And then there's also metalink - it supports multiple protocols (HTTP,
FTP, Bittorrent also for many clients), multiple/alternative sources,
many client implementations can download from multiple sources
simultaneously, it supports collections of files, and for at least some
browsers, there exist plugins for metalink which can make using
metalink essentially a one-click operation.  Would appear, however,
metalink isn't used (at least in Linux contexts?) as much as many of the
other download protocols.  Perhaps in part, due to the complexity of its
format?  (Apparently rather easy to use, but comparatively complex to
generate the metalink specification file).

So ... I used to mostly use jigdo ... still do use it a lot - probably
more than zsync.  But once I'd encountered "live" images and wanted to
update those without need to download the entire new image, I quickly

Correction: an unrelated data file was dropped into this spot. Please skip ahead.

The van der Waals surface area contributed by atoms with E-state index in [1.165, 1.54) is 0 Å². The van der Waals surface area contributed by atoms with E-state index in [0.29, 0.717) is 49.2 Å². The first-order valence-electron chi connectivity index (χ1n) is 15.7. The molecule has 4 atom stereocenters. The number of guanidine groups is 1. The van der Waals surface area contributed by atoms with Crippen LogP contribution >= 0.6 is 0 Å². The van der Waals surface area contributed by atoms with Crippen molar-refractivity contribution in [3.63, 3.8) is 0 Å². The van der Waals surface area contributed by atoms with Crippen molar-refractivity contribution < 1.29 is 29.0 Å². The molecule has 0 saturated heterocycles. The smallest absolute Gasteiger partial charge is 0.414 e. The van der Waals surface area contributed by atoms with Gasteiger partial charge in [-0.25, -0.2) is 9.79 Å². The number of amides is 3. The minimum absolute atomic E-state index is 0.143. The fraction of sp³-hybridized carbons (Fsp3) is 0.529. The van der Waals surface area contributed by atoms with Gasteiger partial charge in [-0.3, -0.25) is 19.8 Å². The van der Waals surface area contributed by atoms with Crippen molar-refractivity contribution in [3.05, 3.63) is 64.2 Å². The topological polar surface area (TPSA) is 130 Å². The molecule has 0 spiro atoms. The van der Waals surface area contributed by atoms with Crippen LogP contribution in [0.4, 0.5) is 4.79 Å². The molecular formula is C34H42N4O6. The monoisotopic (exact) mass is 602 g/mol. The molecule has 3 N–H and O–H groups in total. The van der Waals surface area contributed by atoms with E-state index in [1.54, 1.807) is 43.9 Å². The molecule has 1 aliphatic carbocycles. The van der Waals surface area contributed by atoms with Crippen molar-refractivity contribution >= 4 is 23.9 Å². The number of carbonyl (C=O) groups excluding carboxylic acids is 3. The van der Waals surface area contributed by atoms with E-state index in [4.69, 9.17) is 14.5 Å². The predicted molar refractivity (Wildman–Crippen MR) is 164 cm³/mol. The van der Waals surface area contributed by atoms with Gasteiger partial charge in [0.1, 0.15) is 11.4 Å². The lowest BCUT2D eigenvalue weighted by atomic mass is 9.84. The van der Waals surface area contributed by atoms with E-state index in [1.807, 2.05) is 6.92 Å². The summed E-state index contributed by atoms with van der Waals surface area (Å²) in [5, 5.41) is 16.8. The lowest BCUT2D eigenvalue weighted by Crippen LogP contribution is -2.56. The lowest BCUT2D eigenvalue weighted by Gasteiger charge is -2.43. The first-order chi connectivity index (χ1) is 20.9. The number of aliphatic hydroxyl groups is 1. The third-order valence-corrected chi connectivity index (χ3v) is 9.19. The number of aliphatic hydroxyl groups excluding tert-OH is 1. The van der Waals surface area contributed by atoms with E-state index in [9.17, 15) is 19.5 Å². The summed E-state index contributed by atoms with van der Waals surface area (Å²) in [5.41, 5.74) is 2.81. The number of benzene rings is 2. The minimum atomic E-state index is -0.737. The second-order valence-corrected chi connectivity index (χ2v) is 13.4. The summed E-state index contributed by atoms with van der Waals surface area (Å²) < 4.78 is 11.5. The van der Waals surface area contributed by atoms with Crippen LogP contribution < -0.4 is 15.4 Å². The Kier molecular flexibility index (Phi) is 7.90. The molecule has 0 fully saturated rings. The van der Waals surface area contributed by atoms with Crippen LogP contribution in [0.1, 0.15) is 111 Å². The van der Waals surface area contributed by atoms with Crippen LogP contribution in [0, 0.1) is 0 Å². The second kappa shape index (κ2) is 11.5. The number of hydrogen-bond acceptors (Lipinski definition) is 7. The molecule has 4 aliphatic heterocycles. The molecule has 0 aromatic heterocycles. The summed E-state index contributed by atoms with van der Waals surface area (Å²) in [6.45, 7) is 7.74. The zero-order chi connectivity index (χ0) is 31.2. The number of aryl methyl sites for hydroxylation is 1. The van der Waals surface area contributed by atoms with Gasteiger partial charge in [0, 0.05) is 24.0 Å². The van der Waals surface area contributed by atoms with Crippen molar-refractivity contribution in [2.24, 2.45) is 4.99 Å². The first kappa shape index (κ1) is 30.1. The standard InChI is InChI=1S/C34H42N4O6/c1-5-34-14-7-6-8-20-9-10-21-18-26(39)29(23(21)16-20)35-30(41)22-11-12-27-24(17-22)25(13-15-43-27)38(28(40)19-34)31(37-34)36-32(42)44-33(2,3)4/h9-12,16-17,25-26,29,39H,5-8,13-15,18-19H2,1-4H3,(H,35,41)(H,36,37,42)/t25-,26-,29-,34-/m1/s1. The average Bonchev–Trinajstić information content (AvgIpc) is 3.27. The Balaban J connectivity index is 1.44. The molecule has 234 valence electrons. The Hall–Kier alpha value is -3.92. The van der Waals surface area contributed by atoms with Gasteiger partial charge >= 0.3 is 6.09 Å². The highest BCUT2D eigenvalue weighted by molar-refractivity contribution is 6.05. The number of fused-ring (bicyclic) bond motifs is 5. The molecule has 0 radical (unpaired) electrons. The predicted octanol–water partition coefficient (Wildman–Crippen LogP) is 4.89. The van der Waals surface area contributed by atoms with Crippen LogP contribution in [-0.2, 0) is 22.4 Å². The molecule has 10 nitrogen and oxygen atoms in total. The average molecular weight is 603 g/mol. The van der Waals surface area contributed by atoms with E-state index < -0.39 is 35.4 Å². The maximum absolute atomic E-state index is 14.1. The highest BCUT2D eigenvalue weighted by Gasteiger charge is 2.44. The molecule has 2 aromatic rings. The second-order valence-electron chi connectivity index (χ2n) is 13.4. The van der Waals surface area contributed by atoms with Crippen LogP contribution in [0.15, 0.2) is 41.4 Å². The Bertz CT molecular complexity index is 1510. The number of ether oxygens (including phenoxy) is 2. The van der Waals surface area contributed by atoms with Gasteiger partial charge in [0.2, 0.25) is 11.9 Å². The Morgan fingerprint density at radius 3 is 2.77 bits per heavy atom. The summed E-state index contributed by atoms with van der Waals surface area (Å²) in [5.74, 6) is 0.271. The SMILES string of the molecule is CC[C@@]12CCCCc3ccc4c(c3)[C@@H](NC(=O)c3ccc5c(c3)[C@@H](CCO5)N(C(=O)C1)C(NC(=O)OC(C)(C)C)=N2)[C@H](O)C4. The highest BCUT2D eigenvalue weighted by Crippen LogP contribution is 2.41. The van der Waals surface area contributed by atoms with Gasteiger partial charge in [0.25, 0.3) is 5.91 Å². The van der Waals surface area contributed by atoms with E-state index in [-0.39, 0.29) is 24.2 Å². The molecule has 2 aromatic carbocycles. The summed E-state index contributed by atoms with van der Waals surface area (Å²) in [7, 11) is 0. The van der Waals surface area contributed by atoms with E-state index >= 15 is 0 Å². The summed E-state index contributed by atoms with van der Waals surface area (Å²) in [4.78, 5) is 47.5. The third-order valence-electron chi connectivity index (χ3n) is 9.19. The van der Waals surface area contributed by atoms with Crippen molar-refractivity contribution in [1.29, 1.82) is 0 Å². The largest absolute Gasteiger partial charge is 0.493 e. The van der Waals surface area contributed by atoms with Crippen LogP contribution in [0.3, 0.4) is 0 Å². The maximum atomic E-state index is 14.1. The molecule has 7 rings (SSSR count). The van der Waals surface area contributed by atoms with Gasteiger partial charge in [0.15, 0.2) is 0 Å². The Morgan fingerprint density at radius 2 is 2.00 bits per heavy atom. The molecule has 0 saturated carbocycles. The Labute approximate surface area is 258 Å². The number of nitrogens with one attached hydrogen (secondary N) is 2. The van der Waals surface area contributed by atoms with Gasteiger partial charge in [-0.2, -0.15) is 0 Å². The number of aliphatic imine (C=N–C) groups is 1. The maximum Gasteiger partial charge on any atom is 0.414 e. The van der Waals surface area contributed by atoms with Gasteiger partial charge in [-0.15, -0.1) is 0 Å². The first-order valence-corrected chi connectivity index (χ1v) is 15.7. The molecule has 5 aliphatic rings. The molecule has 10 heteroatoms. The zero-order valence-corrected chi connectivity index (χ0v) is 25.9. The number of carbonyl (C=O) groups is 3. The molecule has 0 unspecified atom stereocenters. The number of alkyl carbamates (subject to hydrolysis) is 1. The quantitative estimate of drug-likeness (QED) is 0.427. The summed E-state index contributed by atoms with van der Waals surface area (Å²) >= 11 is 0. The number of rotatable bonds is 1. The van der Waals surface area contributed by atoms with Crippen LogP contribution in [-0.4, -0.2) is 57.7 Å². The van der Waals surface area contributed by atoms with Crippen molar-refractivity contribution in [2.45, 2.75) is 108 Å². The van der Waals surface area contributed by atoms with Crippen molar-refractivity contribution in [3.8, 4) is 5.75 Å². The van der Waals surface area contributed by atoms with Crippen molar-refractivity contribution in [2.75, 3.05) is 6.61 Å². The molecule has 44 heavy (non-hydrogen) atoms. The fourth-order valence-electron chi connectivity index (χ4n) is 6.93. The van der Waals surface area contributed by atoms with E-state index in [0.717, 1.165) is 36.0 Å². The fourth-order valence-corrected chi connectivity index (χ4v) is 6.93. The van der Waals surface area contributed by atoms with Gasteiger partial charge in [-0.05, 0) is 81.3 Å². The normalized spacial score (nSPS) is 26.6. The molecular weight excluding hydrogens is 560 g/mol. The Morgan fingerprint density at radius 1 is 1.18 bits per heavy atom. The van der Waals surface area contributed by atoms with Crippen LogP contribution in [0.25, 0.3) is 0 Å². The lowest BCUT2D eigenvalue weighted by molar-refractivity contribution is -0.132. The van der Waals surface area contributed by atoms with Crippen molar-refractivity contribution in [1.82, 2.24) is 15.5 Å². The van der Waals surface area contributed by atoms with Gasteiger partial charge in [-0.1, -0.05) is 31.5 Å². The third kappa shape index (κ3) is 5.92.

learned of zsync (and I already knew of rsync, and also sometimes use
it to likewise update an ISO image).

And yes, on 2016-04-21 (Ubuntu release day), I did watch for when
Canonical actually made the downloads available:
(Lynx is just a wrapper script I have for lynx):
$ { while :; do Lynx -dump http://www.ubuntu.com/download/desktop |
> fgrep 16.04 >> /dev/null 2>&1 && break; sleep 300; ; done; ...; } &
... that loop exited around 9:15 A.M. PDT.
I then updated my images using zsync (I probably could've better used
jigdo for the Ubuntu-Server image (which is more of .deb files, and less
of compressed filesystem image file), so I saved bit of my time using
zsync for all 5 images I had and wanted to update ... at modest expense
of (computer, but not my) time/bandwidth on one of the five where jigdo
would've generally been more (computer/bandwidth) optimal).  As I'd done
similarly a few times or so over the last week, including the day before
release, with the daily builds ... it turns out when I did zsync on